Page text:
Indigenous more vulnerable to swine flu
Updated: 13:39, Tuesday February 28, 2012
Indigenous more vulnerable to swine flu

Another swine flu outbreak would result in avoidable deaths because authorities have failed to focus on the specific needs of Aboriginal people, a researcher is warning.

Indigenous people had a five times higher risk of death than non-indigenous Australians during the 2009 outbreak of the H1N1 influenza pandemic.

'Australia's current plans are inadequate,' says Professor Adrian Miller, from Southern Cross University's Gnibi College of Indigenous Australian Peoples.

'To our dismay the National Pandemic Influenza Plan, released in 2010, did not target indigenous people as a special risk group.'

Prof Miller told AAP that Aboriginal and Torres Strait populations suffered during the 2009 swine flu outbreak.

'Aboriginal people's current health status is very poor given the amount of chronic disease in communities and families,' Professor Miller said.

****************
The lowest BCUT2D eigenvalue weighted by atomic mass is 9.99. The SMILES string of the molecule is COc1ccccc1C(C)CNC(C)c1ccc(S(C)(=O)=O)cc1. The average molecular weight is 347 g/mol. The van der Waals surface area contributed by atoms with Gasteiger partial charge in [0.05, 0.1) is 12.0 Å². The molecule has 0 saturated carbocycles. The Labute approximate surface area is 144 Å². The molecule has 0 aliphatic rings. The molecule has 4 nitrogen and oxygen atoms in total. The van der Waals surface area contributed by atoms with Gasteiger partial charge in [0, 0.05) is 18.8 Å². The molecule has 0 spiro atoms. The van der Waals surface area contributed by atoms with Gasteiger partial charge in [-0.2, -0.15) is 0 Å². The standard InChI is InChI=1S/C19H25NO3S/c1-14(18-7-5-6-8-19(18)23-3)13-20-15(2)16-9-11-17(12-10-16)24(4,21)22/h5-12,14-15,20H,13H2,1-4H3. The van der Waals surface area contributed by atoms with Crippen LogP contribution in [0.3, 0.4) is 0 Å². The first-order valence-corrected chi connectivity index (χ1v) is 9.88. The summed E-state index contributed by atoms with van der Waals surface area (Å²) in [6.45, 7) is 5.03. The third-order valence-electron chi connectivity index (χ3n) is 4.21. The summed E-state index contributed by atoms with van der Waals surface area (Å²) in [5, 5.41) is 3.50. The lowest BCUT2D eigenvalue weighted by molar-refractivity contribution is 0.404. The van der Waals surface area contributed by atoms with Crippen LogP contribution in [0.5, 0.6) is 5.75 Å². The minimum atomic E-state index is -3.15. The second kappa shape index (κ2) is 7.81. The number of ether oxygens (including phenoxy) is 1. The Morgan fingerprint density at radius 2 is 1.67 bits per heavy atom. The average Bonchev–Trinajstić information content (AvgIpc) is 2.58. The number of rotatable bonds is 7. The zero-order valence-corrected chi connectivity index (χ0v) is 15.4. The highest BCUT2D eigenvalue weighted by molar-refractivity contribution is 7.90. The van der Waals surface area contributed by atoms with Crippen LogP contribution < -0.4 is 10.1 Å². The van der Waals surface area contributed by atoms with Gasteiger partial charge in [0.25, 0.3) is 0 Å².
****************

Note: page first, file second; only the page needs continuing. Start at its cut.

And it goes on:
'If you're combating diseases already, and then you have another disease like influenza, you are more detrimentally affected.

'Indigenous people make up only 2.5 per cent of the population but they accounted for 17 per cent of swine flu-related hospital admissions and 12 per cent of deaths.'

Prof Miller called for health education programs targeting vulnerable indigenous people during the flu season, and in the event of another swine flu outbreak.

It was also important for indigenous people to get vaccinated, he said...